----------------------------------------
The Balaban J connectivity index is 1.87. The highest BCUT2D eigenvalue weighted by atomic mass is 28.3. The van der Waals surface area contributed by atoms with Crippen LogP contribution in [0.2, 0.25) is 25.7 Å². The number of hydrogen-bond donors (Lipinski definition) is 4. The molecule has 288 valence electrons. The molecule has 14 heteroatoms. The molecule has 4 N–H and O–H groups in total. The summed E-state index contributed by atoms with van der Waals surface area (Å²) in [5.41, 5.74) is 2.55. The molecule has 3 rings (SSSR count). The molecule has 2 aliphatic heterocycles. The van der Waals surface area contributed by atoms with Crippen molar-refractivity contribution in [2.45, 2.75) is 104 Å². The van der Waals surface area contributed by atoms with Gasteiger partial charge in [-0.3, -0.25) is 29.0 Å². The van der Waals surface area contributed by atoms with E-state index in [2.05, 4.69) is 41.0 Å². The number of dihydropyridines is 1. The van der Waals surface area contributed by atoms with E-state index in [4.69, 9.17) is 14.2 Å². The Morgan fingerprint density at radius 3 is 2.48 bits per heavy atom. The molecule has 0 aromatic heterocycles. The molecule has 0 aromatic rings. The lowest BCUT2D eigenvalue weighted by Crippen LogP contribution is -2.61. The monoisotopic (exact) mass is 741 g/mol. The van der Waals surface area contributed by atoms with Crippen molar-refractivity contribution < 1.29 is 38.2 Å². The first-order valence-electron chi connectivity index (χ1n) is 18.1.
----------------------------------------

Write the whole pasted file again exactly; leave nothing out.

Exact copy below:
The Balaban J connectivity index is 1.87. The highest BCUT2D eigenvalue weighted by atomic mass is 28.3. The van der Waals surface area contributed by atoms with Crippen LogP contribution in [0.2, 0.25) is 25.7 Å². The number of hydrogen-bond donors (Lipinski definition) is 4. The molecule has 288 valence electrons. The molecule has 14 heteroatoms. The molecule has 4 N–H and O–H groups in total. The summed E-state index contributed by atoms with van der Waals surface area (Å²) in [5.41, 5.74) is 2.55. The molecule has 3 rings (SSSR count). The molecule has 2 aliphatic heterocycles. The van der Waals surface area contributed by atoms with Crippen molar-refractivity contribution in [2.45, 2.75) is 104 Å². The van der Waals surface area contributed by atoms with Gasteiger partial charge in [-0.3, -0.25) is 29.0 Å². The van der Waals surface area contributed by atoms with E-state index in [2.05, 4.69) is 41.0 Å². The number of dihydropyridines is 1. The van der Waals surface area contributed by atoms with E-state index in [4.69, 9.17) is 14.2 Å². The Morgan fingerprint density at radius 3 is 2.48 bits per heavy atom. The molecule has 0 aromatic heterocycles. The molecule has 0 aromatic rings. The lowest BCUT2D eigenvalue weighted by Crippen LogP contribution is -2.61. The monoisotopic (exact) mass is 741 g/mol. The van der Waals surface area contributed by atoms with Crippen molar-refractivity contribution < 1.29 is 38.2 Å². The first-order valence-electron chi connectivity index (χ1n) is 18.1.